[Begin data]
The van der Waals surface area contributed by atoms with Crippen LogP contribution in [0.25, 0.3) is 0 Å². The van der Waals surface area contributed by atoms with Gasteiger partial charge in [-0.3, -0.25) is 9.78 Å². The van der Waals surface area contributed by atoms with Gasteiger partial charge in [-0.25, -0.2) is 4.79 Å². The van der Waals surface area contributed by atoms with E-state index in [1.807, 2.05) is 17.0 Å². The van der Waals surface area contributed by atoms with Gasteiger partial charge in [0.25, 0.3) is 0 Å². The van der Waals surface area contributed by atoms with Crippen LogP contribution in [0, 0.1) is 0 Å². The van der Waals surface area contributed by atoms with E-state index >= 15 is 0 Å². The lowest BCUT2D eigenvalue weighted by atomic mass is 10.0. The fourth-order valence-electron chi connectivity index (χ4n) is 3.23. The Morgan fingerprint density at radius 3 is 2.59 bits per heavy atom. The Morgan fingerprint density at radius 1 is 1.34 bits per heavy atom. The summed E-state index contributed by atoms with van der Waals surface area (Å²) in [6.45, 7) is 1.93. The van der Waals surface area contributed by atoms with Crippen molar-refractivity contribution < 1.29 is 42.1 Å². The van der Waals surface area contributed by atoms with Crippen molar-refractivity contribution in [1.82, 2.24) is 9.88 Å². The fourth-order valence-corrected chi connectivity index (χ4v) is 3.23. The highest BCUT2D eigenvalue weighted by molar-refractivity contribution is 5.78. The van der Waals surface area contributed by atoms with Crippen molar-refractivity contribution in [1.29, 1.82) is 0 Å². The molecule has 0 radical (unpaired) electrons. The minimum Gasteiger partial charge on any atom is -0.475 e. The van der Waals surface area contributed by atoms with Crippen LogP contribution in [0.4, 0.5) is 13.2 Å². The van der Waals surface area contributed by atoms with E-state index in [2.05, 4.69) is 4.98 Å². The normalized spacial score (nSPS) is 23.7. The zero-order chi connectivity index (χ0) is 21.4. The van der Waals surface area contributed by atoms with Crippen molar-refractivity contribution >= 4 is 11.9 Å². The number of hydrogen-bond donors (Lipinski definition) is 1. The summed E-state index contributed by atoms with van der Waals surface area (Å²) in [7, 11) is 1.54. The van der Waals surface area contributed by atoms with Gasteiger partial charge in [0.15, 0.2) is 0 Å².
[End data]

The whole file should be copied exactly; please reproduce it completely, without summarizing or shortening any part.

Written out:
The van der Waals surface area contributed by atoms with Crippen LogP contribution in [0.25, 0.3) is 0 Å². The van der Waals surface area contributed by atoms with Gasteiger partial charge in [-0.3, -0.25) is 9.78 Å². The van der Waals surface area contributed by atoms with Gasteiger partial charge in [-0.25, -0.2) is 4.79 Å². The van der Waals surface area contributed by atoms with E-state index in [1.807, 2.05) is 17.0 Å². The van der Waals surface area contributed by atoms with Gasteiger partial charge in [0.25, 0.3) is 0 Å². The van der Waals surface area contributed by atoms with Crippen LogP contribution in [0, 0.1) is 0 Å². The van der Waals surface area contributed by atoms with E-state index >= 15 is 0 Å². The lowest BCUT2D eigenvalue weighted by atomic mass is 10.0. The fourth-order valence-electron chi connectivity index (χ4n) is 3.23. The Morgan fingerprint density at radius 3 is 2.59 bits per heavy atom. The Morgan fingerprint density at radius 1 is 1.34 bits per heavy atom. The summed E-state index contributed by atoms with van der Waals surface area (Å²) in [6.45, 7) is 1.93. The van der Waals surface area contributed by atoms with Crippen molar-refractivity contribution < 1.29 is 42.1 Å². The van der Waals surface area contributed by atoms with Crippen molar-refractivity contribution in [1.82, 2.24) is 9.88 Å². The fourth-order valence-corrected chi connectivity index (χ4v) is 3.23. The highest BCUT2D eigenvalue weighted by molar-refractivity contribution is 5.78. The van der Waals surface area contributed by atoms with Crippen molar-refractivity contribution in [1.29, 1.82) is 0 Å². The molecule has 0 radical (unpaired) electrons. The minimum Gasteiger partial charge on any atom is -0.475 e. The van der Waals surface area contributed by atoms with Crippen LogP contribution in [0.4, 0.5) is 13.2 Å². The van der Waals surface area contributed by atoms with E-state index in [2.05, 4.69) is 4.98 Å². The normalized spacial score (nSPS) is 23.7. The zero-order chi connectivity index (χ0) is 21.4. The van der Waals surface area contributed by atoms with Crippen molar-refractivity contribution >= 4 is 11.9 Å². The number of hydrogen-bond donors (Lipinski definition) is 1. The summed E-state index contributed by atoms with van der Waals surface area (Å²) in [7, 11) is 1.54. The van der Waals surface area contributed by atoms with Gasteiger partial charge in [0.15, 0.2) is 0 Å².